1822 Joséf Pagés

Cádiz, Spain

Joséf Pagés (c. 1762–c. 1822) was the son of one of the most famous of all six-course guitar makers, Juan Pagés of Cádiz. Joséf had three younger brothers (Antonio, Francisco, and Joaquín) who after working as journeymen for Juan, also made guitars under their own labels. Yet none were so prolific as Joséf and his father, who made guitars of exceptional quality. Joséf almost certainly apprenticed under his father too, but by 1801, he had his own workshop and declared himself a maestro instrumentista (master instrument maker).

Date 1822
Location Cádiz, Spain
Length of Guitar 1000mm
String Length 645mm
Upper Bout Width 215mm
Waist Width 173mm
Lower Bout Width 275mm
Side Depth at Waist 102mm
Soundboard: Spruce | Back: Tulipwood | Sides: Tulipwood | Details: Six-course guitar in original condition.

The 1822 Joséf Pagés guitar in the Austin-Marie Collection is a late entry for a six-course instrument, considering that the rest of Europe had already embraced the six single-string configuration years earlier. This begs the question: why did the Spanish fail to adopt single strings over courses at the dawn of the nineteenth century? It may have been the oppressive Spanish craft guilds, whose stringent rules reputedly stifled innovation and change, and/or the Peninsular War, coupled with internal conflicts that ravaged the Spanish economy and created significant dislocation. Despite these challenges, the Pagés family earned a reputation as fine craftsmen and were highly regarded by many of the leading virtuosos of the day, including Fernando Sor.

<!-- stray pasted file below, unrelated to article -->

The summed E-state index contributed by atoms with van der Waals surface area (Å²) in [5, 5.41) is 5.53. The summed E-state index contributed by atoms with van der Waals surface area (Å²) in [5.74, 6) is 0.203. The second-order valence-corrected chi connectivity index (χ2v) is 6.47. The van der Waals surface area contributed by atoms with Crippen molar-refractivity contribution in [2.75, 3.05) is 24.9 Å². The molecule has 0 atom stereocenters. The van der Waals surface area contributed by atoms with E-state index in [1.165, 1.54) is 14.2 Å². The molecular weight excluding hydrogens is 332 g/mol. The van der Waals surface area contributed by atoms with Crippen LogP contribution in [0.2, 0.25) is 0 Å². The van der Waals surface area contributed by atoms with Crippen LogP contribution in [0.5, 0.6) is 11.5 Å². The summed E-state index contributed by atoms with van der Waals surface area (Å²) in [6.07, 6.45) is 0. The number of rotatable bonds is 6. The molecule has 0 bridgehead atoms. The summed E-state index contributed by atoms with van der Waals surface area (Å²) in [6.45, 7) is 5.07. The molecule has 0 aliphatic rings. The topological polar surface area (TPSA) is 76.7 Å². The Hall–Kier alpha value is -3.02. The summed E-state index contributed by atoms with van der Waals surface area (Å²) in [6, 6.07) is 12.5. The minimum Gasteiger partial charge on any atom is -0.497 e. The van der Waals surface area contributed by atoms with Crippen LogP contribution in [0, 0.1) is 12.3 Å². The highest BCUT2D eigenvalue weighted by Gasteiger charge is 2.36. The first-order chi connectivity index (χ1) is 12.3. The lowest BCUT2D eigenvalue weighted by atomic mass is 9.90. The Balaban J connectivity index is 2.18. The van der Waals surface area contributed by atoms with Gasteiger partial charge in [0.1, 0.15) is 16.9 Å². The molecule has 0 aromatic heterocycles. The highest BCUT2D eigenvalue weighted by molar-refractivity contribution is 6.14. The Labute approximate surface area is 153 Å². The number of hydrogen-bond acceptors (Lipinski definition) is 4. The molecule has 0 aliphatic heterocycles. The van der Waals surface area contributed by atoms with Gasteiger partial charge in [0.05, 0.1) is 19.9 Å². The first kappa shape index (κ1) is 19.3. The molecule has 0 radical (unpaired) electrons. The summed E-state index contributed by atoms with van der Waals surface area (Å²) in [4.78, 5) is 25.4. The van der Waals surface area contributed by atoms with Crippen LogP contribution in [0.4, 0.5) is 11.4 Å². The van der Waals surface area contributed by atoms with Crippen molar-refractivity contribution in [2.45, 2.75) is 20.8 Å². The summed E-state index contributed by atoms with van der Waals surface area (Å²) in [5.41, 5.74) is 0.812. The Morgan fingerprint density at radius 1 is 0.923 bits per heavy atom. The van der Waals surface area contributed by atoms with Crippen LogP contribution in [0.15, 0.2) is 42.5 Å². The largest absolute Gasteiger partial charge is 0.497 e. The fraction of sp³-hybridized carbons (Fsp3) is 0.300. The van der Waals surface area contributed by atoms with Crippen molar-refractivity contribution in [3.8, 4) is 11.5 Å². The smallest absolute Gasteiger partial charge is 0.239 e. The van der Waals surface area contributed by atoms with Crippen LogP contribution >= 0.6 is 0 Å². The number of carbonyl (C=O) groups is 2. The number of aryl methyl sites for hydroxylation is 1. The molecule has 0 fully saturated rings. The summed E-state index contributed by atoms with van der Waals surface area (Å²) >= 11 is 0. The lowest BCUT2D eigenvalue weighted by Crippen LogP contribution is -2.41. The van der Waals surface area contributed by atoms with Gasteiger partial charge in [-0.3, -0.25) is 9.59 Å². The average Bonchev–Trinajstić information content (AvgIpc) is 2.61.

The Joséf Pagés guitar in this collection has a rare and particularly unique provenance: rare, because it is in its original condition (most six-course guitars from this period were later altered to accommodate six single strings) and unique, in that it was purchased in 1822 (the year it was made) by the Galliano banking family of Gibraltar, where it remained in the family for over a century and a half, before being sold at auction in 2008.

Its ownership is well documented, with a wet-plate photograph from 1865 showing the guitar being played at a Galliano family gathering, and a later photo taken in 1913 showing Andrew Galliano playing the guitar. (Both photographs appear in the book, The Smallest Bank in the World by Paco Galliano.)

The six courses of strings are tuned the same as today’s modern twelve-string guitar. This downward extension of the pitch was the final abandonment of the high re-entrant tuning of earlier double-course instruments from the Baroque era.

The soundboard is made of spruce and supported by five fan braces. The back and sides are made of beautifully figured tulipwood. The string length is 645mm, which is comparable to the standard string length of contemporary guitars, as opposed to the average length of 630mm for most nineteenth-century guitars.